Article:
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Mechanisms for oscillatory true polar wander

Overview of attention for article published in Nature, November 2012
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  • In the top 5% of all research outputs scored by Altmetric
  • High Attention Score compared to outputs of the same age (96th percentile)
  • Above-average Attention Score compared to outputs of the same age and source (51st percentile)

Mentioned by

news
1 news outlet
blogs
3 blogs
twitter
3 tweeters
facebook
5 Facebook pages

Citations

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41 Dimensions

Readers on

mendeley
65 Mendeley
Title
Mechanisms for oscillatory true polar wander
Published in
Nature, November 2012
DOI 10.1038/nature11571
Pubmed ID
Authors

J. R. Creveling, J. X. Mitrovica, N.-H. Chan, K. Latychev, I. Matsuyama

Abstract

Palaeomagnetic studies of Palaeoproterozoic to Cretaceous rocks propose a suite of large and relatively rapid (tens of degrees over 10 to 100 million years) excursions of the rotation pole relative to the surface geography, or true polar wander (TPW). These excursions may be linked in an oscillatory, approximately coaxial succession about the centre of the contemporaneous supercontinent. Within the framework of a standard rotational theory, in which a delayed viscous adjustment of the rotational bulge acts to stabilize the rotation axis, geodynamic models for oscillatory TPW generally appeal to consecutive, opposite loading phases of comparable magnitude. Here we extend a nonlinear rotational stability theory to incorporate the stabilizing effect of TPW-induced elastic stresses in the lithosphere. We demonstrate that convectively driven inertia perturbations acting on a nearly prolate, non-hydrostatic Earth with an effective elastic lithospheric thickness of about 10 kilometres yield oscillatory TPW paths consistent with palaeomagnetic inferences. This estimate of elastic thickness can be reduced, even to zero, if the rotation axis is stabilized by long-term excess ellipticity in the plane of the TPW. We speculate that these sources of stabilization, acting on TPW driven by a time-varying mantle flow field, provide a mechanism for linking the distinct, oscillatory TPW events of the past few billion years.

Twitter Demographics

The data shown below were collected from the profiles of 3 tweeters who shared this research output. Click here to find out more about how the information was compiled.

Mendeley readers

The data shown below were compiled from readership statistics for 65 Mendeley readers of this research output. Click here to see the associated Mendeley record.

Geographical breakdown

Country Count As %
United States 2 3%
United Kingdom 1 2%
France 1 2%
Unknown 61 94%

Demographic breakdown

Readers by professional status Count As %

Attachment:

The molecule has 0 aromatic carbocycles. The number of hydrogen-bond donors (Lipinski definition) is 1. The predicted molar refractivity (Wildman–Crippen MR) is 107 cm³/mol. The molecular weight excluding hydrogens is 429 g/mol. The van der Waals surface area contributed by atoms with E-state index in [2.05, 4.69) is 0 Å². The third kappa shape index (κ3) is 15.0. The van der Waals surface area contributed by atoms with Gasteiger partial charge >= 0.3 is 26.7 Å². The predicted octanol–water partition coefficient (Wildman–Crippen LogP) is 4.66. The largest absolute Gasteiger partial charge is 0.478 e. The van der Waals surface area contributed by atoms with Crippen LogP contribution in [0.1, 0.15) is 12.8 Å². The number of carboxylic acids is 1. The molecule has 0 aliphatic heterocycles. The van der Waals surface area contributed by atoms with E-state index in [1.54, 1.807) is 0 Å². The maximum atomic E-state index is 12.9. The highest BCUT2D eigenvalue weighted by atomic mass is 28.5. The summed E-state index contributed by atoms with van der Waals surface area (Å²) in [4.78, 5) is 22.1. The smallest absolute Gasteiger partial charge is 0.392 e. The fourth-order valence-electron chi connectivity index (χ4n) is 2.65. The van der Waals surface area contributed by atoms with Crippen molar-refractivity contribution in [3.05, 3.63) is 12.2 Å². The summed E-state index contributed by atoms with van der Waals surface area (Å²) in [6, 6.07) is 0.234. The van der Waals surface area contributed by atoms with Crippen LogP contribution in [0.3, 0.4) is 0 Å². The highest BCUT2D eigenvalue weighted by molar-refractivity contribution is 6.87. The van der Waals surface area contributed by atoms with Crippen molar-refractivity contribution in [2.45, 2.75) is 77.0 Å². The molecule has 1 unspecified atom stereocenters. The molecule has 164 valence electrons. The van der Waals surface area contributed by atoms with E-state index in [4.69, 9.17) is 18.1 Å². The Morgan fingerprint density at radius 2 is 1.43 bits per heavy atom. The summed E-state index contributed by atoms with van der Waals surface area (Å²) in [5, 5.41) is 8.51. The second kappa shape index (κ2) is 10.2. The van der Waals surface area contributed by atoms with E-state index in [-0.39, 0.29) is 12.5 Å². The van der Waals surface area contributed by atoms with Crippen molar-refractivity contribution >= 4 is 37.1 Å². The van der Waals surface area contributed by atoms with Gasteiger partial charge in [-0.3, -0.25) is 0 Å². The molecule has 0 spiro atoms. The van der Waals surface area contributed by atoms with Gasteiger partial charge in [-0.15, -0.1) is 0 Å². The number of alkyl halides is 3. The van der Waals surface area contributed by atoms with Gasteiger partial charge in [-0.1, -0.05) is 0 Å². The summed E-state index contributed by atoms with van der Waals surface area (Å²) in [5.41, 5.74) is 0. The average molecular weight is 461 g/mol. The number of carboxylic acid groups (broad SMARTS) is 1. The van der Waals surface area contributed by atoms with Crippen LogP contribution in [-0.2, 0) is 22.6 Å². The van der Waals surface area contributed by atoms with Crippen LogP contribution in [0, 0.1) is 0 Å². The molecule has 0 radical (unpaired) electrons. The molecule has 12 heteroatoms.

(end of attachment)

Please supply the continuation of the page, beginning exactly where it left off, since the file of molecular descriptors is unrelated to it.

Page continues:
Researcher 16 25%
Student > Ph. D. Student 9 14%
Professor > Associate Professor 8 12%
Other 5 8%
Professor 5 8%
Other 15 23%
Unknown 7 11%
Readers by discipline Count As %
Earth and Planetary Sciences 39 60%
Physics and Astronomy 5 8%
Agricultural and Biological Sciences 4 6%
Psychology 1 2%
Biochemistry, Genetics and Molecular Biology 1 2%
Other 2 3%
Unknown 13 20%

Attention Score in Context

This research output has an Altmetric Attention Score of 31. This is our high-level measure of the quality and quantity of online attention that it has received. This Attention Score, as well as the ranking and number of research outputs shown below, was calculated when the research output was last mentioned on 26 March 2014.
All research outputs
#445,638
of 12,345,989 outputs
Outputs from Nature
#19,454
of 64,814 outputs
Outputs of similar age
#4,117
of 132,579 outputs
Outputs of similar age from Nature
#503
of 1,042 outputs
Altmetric has tracked 12,345,989 research outputs across all sources so far. Compared to these this one has done particularly well and is in the 96th percentile: it's in the top 5% of all research outputs ever tracked by Altmetric.
So far Altmetric has tracked 64,814 research outputs from this source. They typically receive a lot more attention than average, with a mean Attention Score of 71.7. This one has gotten more attention than average, scoring higher than 69% of its peers.
Older research outputs will score higher simply because they've had more time to accumulate mentions. To account for age we can compare this Altmetric Attention Score to the 132,579 tracked outputs that were published within six weeks on either side of this one in any source. This one has done particularly well, scoring higher than 96% of its contemporaries.
We're also able to compare this research output to 1,042 others from the same source and published within six weeks on either side of this one. This one has gotten more attention than average, scoring higher than 51% of its contemporaries.